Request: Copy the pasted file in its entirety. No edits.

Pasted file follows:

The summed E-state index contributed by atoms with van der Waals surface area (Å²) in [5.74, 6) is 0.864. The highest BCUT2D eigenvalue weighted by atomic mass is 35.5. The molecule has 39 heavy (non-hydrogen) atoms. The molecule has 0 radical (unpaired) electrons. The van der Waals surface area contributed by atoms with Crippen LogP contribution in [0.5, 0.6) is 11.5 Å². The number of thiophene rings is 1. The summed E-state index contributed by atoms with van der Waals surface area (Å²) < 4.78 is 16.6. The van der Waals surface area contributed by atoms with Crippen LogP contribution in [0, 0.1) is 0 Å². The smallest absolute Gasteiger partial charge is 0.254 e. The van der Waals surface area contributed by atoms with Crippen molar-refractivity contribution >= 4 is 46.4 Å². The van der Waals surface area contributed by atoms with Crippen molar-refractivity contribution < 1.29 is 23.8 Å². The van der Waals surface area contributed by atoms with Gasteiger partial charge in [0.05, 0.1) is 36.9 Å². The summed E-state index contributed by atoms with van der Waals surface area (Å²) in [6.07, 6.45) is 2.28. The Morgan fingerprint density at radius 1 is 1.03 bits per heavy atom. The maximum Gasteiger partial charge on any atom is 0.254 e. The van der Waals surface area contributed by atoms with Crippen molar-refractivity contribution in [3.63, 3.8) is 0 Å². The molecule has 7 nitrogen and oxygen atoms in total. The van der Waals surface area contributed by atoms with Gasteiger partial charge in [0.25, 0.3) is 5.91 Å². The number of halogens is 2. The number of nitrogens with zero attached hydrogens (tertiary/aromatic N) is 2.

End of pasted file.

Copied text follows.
The summed E-state index contributed by atoms with van der Waals surface area (Å²) in [5.74, 6) is 0.864. The highest BCUT2D eigenvalue weighted by atomic mass is 35.5. The molecule has 39 heavy (non-hydrogen) atoms. The molecule has 0 radical (unpaired) electrons. The van der Waals surface area contributed by atoms with Crippen LogP contribution in [0.5, 0.6) is 11.5 Å². The number of thiophene rings is 1. The summed E-state index contributed by atoms with van der Waals surface area (Å²) < 4.78 is 16.6. The van der Waals surface area contributed by atoms with Crippen LogP contribution in [0, 0.1) is 0 Å². The smallest absolute Gasteiger partial charge is 0.254 e. The van der Waals surface area contributed by atoms with Crippen molar-refractivity contribution >= 4 is 46.4 Å². The van der Waals surface area contributed by atoms with Crippen molar-refractivity contribution < 1.29 is 23.8 Å². The van der Waals surface area contributed by atoms with Gasteiger partial charge in [0.05, 0.1) is 36.9 Å². The summed E-state index contributed by atoms with van der Waals surface area (Å²) in [6.07, 6.45) is 2.28. The Morgan fingerprint density at radius 1 is 1.03 bits per heavy atom. The maximum Gasteiger partial charge on any atom is 0.254 e. The van der Waals surface area contributed by atoms with Crippen molar-refractivity contribution in [3.63, 3.8) is 0 Å². The molecule has 7 nitrogen and oxygen atoms in total. The van der Waals surface area contributed by atoms with Gasteiger partial charge in [0.25, 0.3) is 5.91 Å². The number of halogens is 2. The number of nitrogens with zero attached hydrogens (tertiary/aromatic N) is 2.